Terminator recharged?

Fans of sci-fi franchise hope fifth instalment restores the magic of the first two films

The character of Sarah Connor is back in the form of Emilia Clarke (left) in Terminator Genisys. Arnold Schwarzenegger, who starred in the first two Terminator films, returns as the protector cyborg in the fifth movie, Terminator Genisys.
Arnold Schwarzenegger, who starred in the first two Terminator films, returns as the protector cyborg in the fifth movie, Terminator Genisys.PHOTOS: UIP, SONY PICTURES, STARHUB, COLUMBIA TRISTAR, MEDIACORP
The character of Sarah Connor is back in the form of Emilia Clarke (left) in Terminator Genisys. Arnold Schwarzenegger, who starred in the first two Terminator films, returns as the protector cyborg in the fifth movie, Terminator Genisys.
The character of Sarah Connor is back in the form of Emilia Clarke (above) in Terminator Genisys.PHOTOS: UIP, SONY PICTURES, STARHUB, COLUMBIA TRISTAR, MEDIACORP

Will five make the franchise come alive? Or will audiences give it a summary execution, saying, "You have been targeted for termination"?

There is much at stake with Terminator Genisys, which opens tomorrow. It comes after movies three and four, both of which were snubbed at the box office and by fans of films one (The Terminator, 1984) and two (Terminator 2: Judgment Day, 1991).

But things have turned a corner, say the two people most intimately connected with the series. Both Arnold Schwarzenegger, the T-800 himself, and James Cameron, cocreator and director of films one and two, have declared in recent interviews that Genisys is the true successor to film two, while at the same time, deriding films three (Terminator 3; Rise Of The Machines, 2003) and four (Terminator Salvation, 2009).

The Austria-born actor is back as the protector cyborg in Genisys, while Cameron is not involved (Alan Taylor, director of 2013's Thor: The Dark World, helms the new instalment).

While fans of the sci-fi classic (myself included) desperately want both of them to be right and not simply parroting public relations poppycock, there are signs that the latest in a line of movies about time-travelling killer robots could arrive with dead batteries.

No advance screenings of Terminator Genisys for Singapore media were arranged - this is usually a sign that the studio wants to keep reviews out of the public eye for as long as possible.

And they do this because they think reviews will be as sharp and cutting as the arm-blades on a T-1000 liquid metal robot (played this time by South Korean actor Lee Byung Hun).

The second hint that things might have gone awry is the last film's long gestation - six years.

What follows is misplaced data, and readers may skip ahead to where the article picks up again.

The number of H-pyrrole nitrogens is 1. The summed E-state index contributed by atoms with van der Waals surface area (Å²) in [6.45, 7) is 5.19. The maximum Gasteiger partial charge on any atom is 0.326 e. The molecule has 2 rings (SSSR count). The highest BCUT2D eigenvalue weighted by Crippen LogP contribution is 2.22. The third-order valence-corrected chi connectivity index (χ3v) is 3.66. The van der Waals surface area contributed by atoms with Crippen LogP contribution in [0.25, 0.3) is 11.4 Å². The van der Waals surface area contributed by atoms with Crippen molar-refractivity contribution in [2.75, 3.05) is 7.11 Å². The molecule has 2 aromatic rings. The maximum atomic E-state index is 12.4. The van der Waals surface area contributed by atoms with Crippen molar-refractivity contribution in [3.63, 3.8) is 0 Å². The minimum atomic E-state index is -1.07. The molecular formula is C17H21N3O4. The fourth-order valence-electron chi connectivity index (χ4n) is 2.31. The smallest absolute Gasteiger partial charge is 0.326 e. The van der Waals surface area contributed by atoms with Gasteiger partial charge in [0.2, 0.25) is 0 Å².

The title of the fourth movie, Salvation, carried a load of irony. After the box-office failure of the work - famed, more than anything else, for the Christian Bale on-set rant that went viral on the Internet - one stakeholder after another either went bankrupt or passed.

Salvation, directed by McG, was supposed to be the reboot of the series.

In keeping with current tastes, the revamped franchise was going to focus on leader of the human uprising John Connor, an angsty hero in the vein of Batman. Bale, the ultimate angsty male lead, was Connor. It was to be set in a grimy dystopian future filled with cool killer machines.

That formula failed.

What resulted was a confused tangle featuring too many characters and a story that tries to justify a meandering tale of action and violence with a cynical final act, centred on, for goodness sake, a heart transplant, carried out in a tent open to the elements.

That forced uplift in the ending was completely out of character with the tone set in the first two films.

The other clue that not everything is as it should be lies in its rating. In the United States, the first three movies were given an R rating, which means that those under 17 have to accompanied by an adult.

Salvation, however, in keeping with current summer blockbuster trends, moved it to PG 13 (parents are cautioned about some inappropriate material) and Genisys is following suit.

Can a Terminator movie be a Terminator movie without the machines demonstrating their specific and intimate methods of killing? What would the second film have been like if the shot showing John Connor's legal guardians skewered by the T-1000's arms had been cut to fit PG13 limits?

So what are the magic ingredients that made the first two films special?

For one, there was never any doubt that humans were soft and vulnerable, while their opposition were nightmarishly relentless and indestructible.

Even after Sarah Connor (Linda Hamilton) had grown into a super-soldier by film two, she would need all her wits and the help of the now-friendly T-800 (Schwarzenegger) to keep herself and her son John (Edward Furlong) alive.

Film three had an antagonist, the new-model T-X (Kristanna Loken), a machine that never carried the same sense of threat, while film four turned the malevolent Skynet artificial intelligence network and its robots into a sham force resembling the Star Wars Imperial Army - lots of impressive hardware, but easy to destroy en masse and with no one able to shoot straight.

The other ingredient is the balance of characters. Films one and two had people the audience cared about because they were a family (mother Sarah and son John, with father figure the T-800) forced to meet an insurmountable challenge.

That was changed in film three, when the studio decided that family was out, and the love story of sulky loner Connor (Nick Stahl) and bratty veterinarian Kate Brewster (Claire Danes) was worth caring about. The fourth movie opted to throw characters out in favour of five-storey-tall computer-drawn robots going smashy-smashy.

If there is one heartening bit about the new movie, it is that Sarah Connor is back, in the form of Emilia Clarke (from HBO's Game Of Thrones). Sarah, the link between the world we live in now and the horrible future to come, has always been the audience's point of contact.

Let's hope they treat her with respect this time, or it's hasta la vista, baby.